Cyber Risks In The Manufacturing Industry
The manufacturing industry is a foundational element in the global economy. It was innovating with new technology long before Silicon Valley ever existed.
Today, manufacturing is leading what the World Economic Forum is calling the fourth industrial revolution as manufacturers begin to adopt analytics, artificial intelligence, machine learning, and robotics. All of these are merging the biological, digital, and physical worlds in a way that creates both huge promise and huge cybersecurity risks at the same time.
Manufacturing and Cybersecurity: A Matter of Global Importance
The manufacturing industry is now considered to be a national critical infrastructure in many countries. As the industry integrates automation and other advanced technologies into its processes, cyber risks are becoming much more serious and consequential than ever before.
Against the backdrop of state-sponsored cyberattacks like WannaCry and NotPetya, which demonstrated how such attacks can cripple the manufacturing industry, the world is beginning to wake up to the threats posed by ‘smart manufacturing’ and its adoption of the internet of things (IoT) and new technologies.
Manufacturing sits at the nexus of a range of other strategically important sectors. These include the defense industry, health care, energy generation, vehicles, communications, the chemical industry, and the agricultural industry. Each of these industries is critical to the national and economic security of our country. Threats against manufacturing can have a huge impact on all of them, damaging safety, security, and health.
Despite this, no mandated cybersecurity compliance regulations exist for the manufacturing sector. Because the manufacturing industry is global in nature, this creates a global systemic risk to the industry. It’s essential that these cybersecurity risks are addressed over the short and mid-term.
Biggest Cybersecurity Risks to Manufacturing
The manufacturing industry faces many serious challenges when it comes to dealing with the inherent cybersecurity risks they face. These risks do pose real dangers, but knowing and understanding the risks enables a manufacturer to develop a real plan for addressing them.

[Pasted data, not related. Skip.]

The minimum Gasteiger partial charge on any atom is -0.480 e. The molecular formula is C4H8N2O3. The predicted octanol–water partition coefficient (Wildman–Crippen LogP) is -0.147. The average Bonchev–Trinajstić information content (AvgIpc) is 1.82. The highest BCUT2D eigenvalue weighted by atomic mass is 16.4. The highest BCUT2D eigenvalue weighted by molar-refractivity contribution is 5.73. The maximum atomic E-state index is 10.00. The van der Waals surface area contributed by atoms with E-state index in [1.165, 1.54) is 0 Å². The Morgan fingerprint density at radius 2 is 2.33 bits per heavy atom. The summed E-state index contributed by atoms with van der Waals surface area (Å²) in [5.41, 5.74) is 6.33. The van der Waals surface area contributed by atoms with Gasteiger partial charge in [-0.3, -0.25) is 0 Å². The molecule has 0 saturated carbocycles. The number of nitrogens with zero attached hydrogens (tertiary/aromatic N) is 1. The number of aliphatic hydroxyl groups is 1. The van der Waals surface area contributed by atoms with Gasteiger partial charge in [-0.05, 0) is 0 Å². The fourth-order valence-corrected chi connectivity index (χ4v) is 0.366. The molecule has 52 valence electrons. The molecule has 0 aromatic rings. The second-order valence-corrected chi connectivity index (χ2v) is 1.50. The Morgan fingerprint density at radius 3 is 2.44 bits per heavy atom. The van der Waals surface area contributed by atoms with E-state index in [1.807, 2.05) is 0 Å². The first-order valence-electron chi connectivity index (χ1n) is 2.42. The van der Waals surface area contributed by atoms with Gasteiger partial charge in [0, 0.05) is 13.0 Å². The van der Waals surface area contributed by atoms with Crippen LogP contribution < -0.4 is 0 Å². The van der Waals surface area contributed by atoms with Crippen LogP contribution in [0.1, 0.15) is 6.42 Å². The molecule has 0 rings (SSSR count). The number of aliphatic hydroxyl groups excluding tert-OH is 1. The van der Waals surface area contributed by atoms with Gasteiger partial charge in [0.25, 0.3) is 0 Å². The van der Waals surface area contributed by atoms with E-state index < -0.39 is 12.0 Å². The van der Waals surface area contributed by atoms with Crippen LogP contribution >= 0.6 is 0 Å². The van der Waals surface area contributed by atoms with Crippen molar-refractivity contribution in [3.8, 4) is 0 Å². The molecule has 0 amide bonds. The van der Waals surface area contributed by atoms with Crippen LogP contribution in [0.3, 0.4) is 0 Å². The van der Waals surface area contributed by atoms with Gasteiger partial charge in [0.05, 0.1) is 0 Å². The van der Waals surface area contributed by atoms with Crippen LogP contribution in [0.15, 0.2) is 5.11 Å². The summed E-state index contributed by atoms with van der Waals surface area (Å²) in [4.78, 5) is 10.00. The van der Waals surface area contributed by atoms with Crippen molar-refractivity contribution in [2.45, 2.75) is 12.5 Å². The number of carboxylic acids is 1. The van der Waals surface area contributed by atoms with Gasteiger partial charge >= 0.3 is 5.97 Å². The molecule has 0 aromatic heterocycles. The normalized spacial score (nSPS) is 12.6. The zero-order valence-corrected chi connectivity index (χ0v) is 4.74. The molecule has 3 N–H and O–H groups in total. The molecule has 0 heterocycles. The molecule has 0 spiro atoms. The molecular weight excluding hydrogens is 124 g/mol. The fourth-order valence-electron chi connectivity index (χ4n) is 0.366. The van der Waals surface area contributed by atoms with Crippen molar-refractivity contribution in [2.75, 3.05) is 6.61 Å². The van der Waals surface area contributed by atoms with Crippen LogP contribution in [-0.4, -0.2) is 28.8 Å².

If companies adopt a risk-conscious and analytic approach to developing actionable strategies for addressing cyber risks, they can equip themselves with the tools to secure present and future success in the market.
1. Cybersecurity Breaches
Traditionally, manufacturing businesses have not stored much personal or sensitive information. However, that doesn’t mean that they are not a target of interest for cybercriminals. The adoption of IoT has made it easier for attackers to target them.
IoT devices widen the attack surface and give attackers more chances to breach networks and establish beachheads in IT infrastructure. Typically, manufacturing attackers focus on disrupting operations or stealing intellectual property. Both of these can lead to significant downtime, extensive material damage, and remediation costs.
2. Industrial Espionage
Intellectual property can include anything from trade secrets, customer or partner databases, manufacturing processes, and even product proposals. Attackers want this information because they can sell it to more unscrupulous competitors who can save money on research and development. They use illegally-obtained trade secrets to improve their own internal processes and launch similar products at lower price points.
Industrial espionage threats can also come from within the company, with either current or former employees stealing intellectual property.
Like most other industries, manufacturing is vulnerable to phishing attacks. A phishing attack is when a malicious actor tricks recipients into opening an authentic-looking email and giving them some sort of sensitive information, such as a password.
Phishing emails typically have letterheads and signatures bearing the same branding as the organization. However, they are usually easy to spot because they often contain generic greeting messages like “Dear Supplier/Partner/Customer. That way, they can be sent to many people.
4. Spear Phishing